As a Trustee, you should also model your charity’s finances for different scenarios. What will happen if income drops by 50%, 75% or 100% for the next 12 months? Good scenario planning can really ground decision-making going forwards especially at a time of high uncertainty. Trustees can provide vital critical thinking around the prioritisation of projects. What could be put on hold for now, and how could existing funds be applied to critical projects? However, make sure you are doing this with designated, rather than restricted funds, or talk to a funder about changing restrictions on funding.

Fundraising

One of the areas of the charity sector most affected by the pandemic has been fundraising, with the sector projected to experience a £12.4bn loss of income compared to last year. Fundraising efforts will be more important than ever at this time. In terms of fundraising, charities should expect several secondary effects from the pandemic, including a reduction to the endowments of big grant funders and a future recession, so adjusting your fundraising strategy now may be crucial.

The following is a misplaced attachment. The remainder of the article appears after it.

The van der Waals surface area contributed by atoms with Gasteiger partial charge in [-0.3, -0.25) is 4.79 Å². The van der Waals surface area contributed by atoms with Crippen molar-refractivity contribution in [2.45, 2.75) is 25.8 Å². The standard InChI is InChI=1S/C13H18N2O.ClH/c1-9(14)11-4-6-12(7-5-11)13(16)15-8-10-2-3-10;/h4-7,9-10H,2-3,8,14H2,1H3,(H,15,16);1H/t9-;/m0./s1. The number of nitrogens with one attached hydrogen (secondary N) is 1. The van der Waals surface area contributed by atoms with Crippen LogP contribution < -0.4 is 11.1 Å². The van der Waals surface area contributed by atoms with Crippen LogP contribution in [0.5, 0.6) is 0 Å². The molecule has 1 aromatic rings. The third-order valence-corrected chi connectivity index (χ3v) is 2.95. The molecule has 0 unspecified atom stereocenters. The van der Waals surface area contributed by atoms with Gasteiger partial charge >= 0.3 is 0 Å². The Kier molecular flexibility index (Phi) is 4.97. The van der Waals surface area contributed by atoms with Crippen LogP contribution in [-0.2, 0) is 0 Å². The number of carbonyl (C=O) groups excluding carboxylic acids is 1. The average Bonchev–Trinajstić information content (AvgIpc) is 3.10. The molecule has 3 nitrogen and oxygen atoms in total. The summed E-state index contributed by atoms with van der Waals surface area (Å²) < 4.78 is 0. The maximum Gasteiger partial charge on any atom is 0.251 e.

Charity leadership in wake of the pandemic will be challenging. However, strategic thinking and long-term financial planning will be key to effective governance. Despite the challenges that come with this crisis, there is a unique opportunity to rebuild a more inclusive, well trained and resourceful charity sector.

Cause4 suggests the following for Trustees leading fundraising:

  • Ensure approaches reflect how your organisation has been impacted by Covid-19, the need for your services in light of Covid-19, your new priorities, and how you intend to continue carrying out your work.

  • Clear and regular communication is key for maintaining existing funders. Be open and honest about your challenges and opportunities as an organisation, and how you are responding to them.
  • Future proof activities for digital and online as appropriate.

Sector Recovery  

A sector crisis and disruption of the usual routine provides an opportunity for the charity sector to ‘build back better’ and challenge established norms. Trustees should:

  • Consider the strategies they have in place around key areas including sustainability, diversity, and inclusion, and whether they need updating or increased resources to ensure delivery of targets

  • Consult with staff and service users around where they would like to see change and their view on proposed models

It may become apparent that your charity is missing vital areas of knowledge and expertise - consider a skills audit when coming out of the crisis.

Charity leadership in wake of the pandemic will be challenging. However, strategic thinking and long-term financial planning will be key to effective governance. Despite the challenges that come with this crisis, there is a unique opportunity to rebuild a more inclusive, well trained and resourceful charity sector.


How has your Trusteeship practice changed? Let us know at @official Cause4.